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37

Duane Allman at 70: A Reflection

Alan Bryson By

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Dave Hickey's appreciation of Lewis turned out to be quite interesting reading. Grover Lewis had planned to write an autobiographical book entitled "Goodbye If You Call That Gone." Like Gregg and Duane, Grover Lewis had experienced tragedy as a child, as the opening for his proposed book revealed: "In the spring of 1943, my parents—Grover Lewis, a truck driver, and Opal Bailey Lewis, a hotel waitress—shot each other to death with a pawnshop pistol. For almost a year, Big Grover had stalked my mother, my four-year-old sister and me across backwater Texas, resisting Opal's decision to divorce him. When she finally did, and when he finally cornered her and pulled the trigger as he'd promise[sic] to do, she seized the gun and killed him, too."

Hickey notes the courage it took for Grover Lewis to reveal his own story: ..."he was handing every armchair psychologist we knew a false key to his heart, because, clearly, the crazy, loving, violent figure of Big Grover flickered behind half the people he had written about, behind all the bad guys, rough necks and broken poets, behind Robert Mitchum, Duane Allman, Lee Marvin, Lash LaRue, Art Pepper, John Houston and Sam Peckinpah, and Grover knew it. 'I can see it now, of course,' he said, 'how I would want to talk to somebody who was like Big Grover, who was bad and good, and sweet and violent. How I would want to speculate on how he might have survived, done well and been redeemed. That's a reasonable interest, I think, but it doesn't explain anything. That was just the assignment, you know, and I'm too good a reporter to let the assignment distort the story. I always got the story that was there. From all these people. The only difference Big Grover made, I think, was that I was really interested in those guys and predisposed to forgive them for their rough edges. That made better stories, I think.' "

Butch Trucks called Lewis's article mean spirited fiction, with inaccurate and incomplete quotes, and laughable dialog. Grover Lewis claimed: "I'm too good a reporter to let the assignment distort the story. I always got the story that was there. From all these people." Well, the "assignment" may not have distorted the story, but something certainly did. To me, his "story" of Duane Allman's final days on the road is a corrupting tale in which elements of the truth are tethered to a distorted reality clouded by the writer's personal agenda. It is presented as fact, but stylistically it reads like narrative fiction—actually quite good fiction. That makes it powerful, seductive, and pernicious.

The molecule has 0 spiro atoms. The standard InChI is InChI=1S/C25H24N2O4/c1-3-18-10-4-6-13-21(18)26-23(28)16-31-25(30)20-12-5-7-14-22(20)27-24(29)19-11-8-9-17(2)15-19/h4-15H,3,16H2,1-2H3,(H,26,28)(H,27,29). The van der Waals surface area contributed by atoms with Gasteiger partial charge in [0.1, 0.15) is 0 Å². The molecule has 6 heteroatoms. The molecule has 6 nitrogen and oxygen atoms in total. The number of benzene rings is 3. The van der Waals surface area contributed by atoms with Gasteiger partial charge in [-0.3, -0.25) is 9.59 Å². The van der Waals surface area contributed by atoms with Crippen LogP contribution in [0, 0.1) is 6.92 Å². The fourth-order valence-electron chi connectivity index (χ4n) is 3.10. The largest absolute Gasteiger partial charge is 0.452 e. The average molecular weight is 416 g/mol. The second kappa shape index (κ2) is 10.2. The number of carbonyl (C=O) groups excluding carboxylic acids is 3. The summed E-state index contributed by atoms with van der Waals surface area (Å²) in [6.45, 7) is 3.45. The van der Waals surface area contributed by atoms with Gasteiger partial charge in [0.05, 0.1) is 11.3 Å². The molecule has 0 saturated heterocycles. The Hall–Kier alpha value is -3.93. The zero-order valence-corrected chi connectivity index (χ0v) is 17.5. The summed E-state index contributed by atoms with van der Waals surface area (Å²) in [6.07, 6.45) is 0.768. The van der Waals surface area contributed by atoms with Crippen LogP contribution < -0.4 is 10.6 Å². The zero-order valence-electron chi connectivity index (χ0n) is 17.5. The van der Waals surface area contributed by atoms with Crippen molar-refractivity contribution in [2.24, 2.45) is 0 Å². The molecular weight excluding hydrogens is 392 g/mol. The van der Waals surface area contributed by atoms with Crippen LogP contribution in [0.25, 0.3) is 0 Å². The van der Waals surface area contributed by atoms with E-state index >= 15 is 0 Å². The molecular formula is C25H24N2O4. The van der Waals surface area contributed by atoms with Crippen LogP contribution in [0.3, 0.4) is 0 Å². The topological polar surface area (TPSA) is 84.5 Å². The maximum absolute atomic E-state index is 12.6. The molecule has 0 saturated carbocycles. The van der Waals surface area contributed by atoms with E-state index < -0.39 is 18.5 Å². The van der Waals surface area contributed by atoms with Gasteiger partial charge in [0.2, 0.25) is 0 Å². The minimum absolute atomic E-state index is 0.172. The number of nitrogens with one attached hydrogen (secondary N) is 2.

He was essentially tagging along with the road crew, who regaled him with their own excesses and exploits. These are reported in detail and represents a significant portion of the "story." His intent seems to have been guilt by association. For example, he couldn't report on any salacious encounters between the band and groupies, so fellow traveler veered off the main road to report from the gutter: "Off to one side, Red Dog is whispering in the ear of the lone groupie who's shown up, a big-nosed redhead with deep acne scars. The girl listens expressionlessly, then finally nods yes to whatever, sucking on a joint as if it were the last sad drooping cock in the world."

In fact, he got next to nothing from Duane Allman, and was merely tolerated by the band. He overheard a few of the musicians' conversations, observed their drug use, and in an entire week only managed to have a few exchanges with the band. From that vantage point he wrote a compelling narrative that conveys the monotony, banality, and exhausting nature of touring. You can actually imagine yourself sitting next to a member of the crew in this tangential reality, but he ignores the beauty of the art. Instead, he cattily focuses on the imperfections of the all too human vessels who were making it—and their crew. In a similar situation Ludwig van Beethoven, Wolfgang Amadeus Mozart, Charlie Parker, or Miles Davis, would not have fared better.

To the outsider, the crew's and band's use of the title "brother" may have seemed worthy of ridicule. Actually, their extraordinary loyalty to each other set the original Allman Brothers Band apart from many other bands. That was due in large part to Duane Allman, who was by all accounts a natural leader. James Brown may have run a tight ship by fining his musicians and insisting they refer to him as Mr. Brown, but Duane Allman's band mates and crew would have followed him to the ends of the earth on an empty stomach without a paycheck—that is a rare thing. Again, Butch Trucks echoed this in his letter to the New York Times: "First, let me state unequivocally that Duane Allman was one of the most powerful, charismatic and trustworthy men I have ever known. I would use the word 'messianic' to describe the impact he had on the people around him..." The impact of his leadership was probably as important to the band as his guitar skills.

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